- CARDIOMYOPATHY RESTRICTIVE-. a form of cardiac muscle disease in which the ventricular walls are excessively rigid impeding ventricular filling. it is marked by reduced diastolic volume of either or both ventricles but normal or nearly normal systolic function. it may be idiopathic or associated with other diseases endomyocardial fibrosis or amyloidosis causing interstitial fibrosis.
- CARDIOMYOPATHIES-. a group of diseases in which the dominant feature is the involvement of the cardiac muscle itself. cardiomyopathies are classified according to their predominant pathophysiological features dilated cardiomyopathy; hypertrophic cardiomyopathy; restrictive cardiomyopathy or their etiological/pathological factors cardiomyopathy alcoholic; endocardial fibroelastosis.
- CARDIOMYOPATHY HYPERTROPHIC FAMILIAL-. an autosomal dominant inherited form of hypertrophic cardiomyopathy. it results from any of more than 50 mutations involving genes encoding contractile proteins such as ventricular myosins; cardiac troponin t; alpha tropomyosin.
- GLYCOGEN STORAGE DISEASE TYPE IIB-. an x linked dominant multisystem disorder resulting in cardiomyopathy myopathy and intellectual disability. it is caused by mutation in the gene encoding lysosomal associated membrane protein 2.
- DIABETIC CARDIOMYOPATHIES-. diabetes complications in which ventricular remodeling in the absence of coronary atherosclerosis and hypertension results in cardiac dysfunctions typically left ventricular dysfunction. the changes also result in myocardial hypertrophy myocardial necrosis and fibrosis and collagen deposition due to impaired glucose tolerance.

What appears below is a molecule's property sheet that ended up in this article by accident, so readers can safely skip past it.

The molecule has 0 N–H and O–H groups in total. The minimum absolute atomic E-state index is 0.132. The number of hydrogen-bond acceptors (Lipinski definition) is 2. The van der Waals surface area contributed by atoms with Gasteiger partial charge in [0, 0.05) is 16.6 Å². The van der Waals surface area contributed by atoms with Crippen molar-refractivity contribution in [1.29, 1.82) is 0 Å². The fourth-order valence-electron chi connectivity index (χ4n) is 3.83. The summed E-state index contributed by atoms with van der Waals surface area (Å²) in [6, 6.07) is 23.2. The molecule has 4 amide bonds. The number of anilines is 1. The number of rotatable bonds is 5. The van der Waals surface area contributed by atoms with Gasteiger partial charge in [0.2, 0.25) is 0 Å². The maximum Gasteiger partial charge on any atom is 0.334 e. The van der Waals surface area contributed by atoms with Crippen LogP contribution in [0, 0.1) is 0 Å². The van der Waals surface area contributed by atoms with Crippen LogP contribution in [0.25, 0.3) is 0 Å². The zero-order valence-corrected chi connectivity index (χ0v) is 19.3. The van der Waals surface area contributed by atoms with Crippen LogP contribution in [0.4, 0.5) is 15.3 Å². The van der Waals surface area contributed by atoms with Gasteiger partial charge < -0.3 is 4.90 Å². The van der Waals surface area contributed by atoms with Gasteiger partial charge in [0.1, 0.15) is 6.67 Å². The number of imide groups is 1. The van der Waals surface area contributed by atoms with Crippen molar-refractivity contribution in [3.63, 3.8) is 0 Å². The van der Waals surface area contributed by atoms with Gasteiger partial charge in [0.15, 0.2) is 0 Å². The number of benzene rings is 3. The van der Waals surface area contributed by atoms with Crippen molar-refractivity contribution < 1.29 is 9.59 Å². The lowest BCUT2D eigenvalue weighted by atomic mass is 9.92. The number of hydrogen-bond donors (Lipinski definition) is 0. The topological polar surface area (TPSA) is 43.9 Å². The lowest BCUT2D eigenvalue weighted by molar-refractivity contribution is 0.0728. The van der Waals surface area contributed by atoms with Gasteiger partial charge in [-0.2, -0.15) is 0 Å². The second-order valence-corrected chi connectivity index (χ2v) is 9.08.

Diagnostic Related Groups - MS-DRG Mapping
|MS-DRG||MS-DRG Title||MCD||Relative Weight|
|314||OTHER CIRCULATORY SYSTEM DIAGNOSES WITH MCC||05||2.0834|
|315||OTHER CIRCULATORY SYSTEM DIAGNOSES WITH CC||05||0.9752|
|316||OTHER CIRCULATORY SYSTEM DIAGNOSES WITHOUT CC/MCC||05||0.7495|
The relative weight of a diagnostic related group determines the reimbursement rate based on the severity of a patient's illness and the associated cost of care during hospitalization.
Convert I42.8 to ICD-9 Code
The General Equivalency Mapping (GEM) crosswalk indicates an approximate mapping between the ICD-10 code I42.8 its ICD-9 equivalent. The approximate mapping means there is not an exact match between the ICD-10 code and the ICD-9 code and the mapped code is not a precise representation of the original code.
Information for Patients
Cardiomyopathy is the name for diseases of the heart muscle. These diseases enlarge your heart muscle or make it thicker and more rigid than normal. In rare cases, scar tissue replaces the muscle tissue.
Some people live long, healthy lives with cardiomyopathy. Some people don't even realize they have it. In others, however, it can make the heart less able to pump blood through the body. This can cause serious complications, including
- Heart failure
- Abnormal heart rhythms
- Heart valve problems
- Sudden cardiac arrest (SCA)
Heart attacks, high blood pressure, infections, and other diseases can all cause cardiomyopathy. Some types of cardiomyopathy run in families. In many people, however, the cause is unknown. Treatment might involve medicines, surgery, other medical procedures, and lifestyle changes.
NIH: National Heart, Lung, and Blood Institute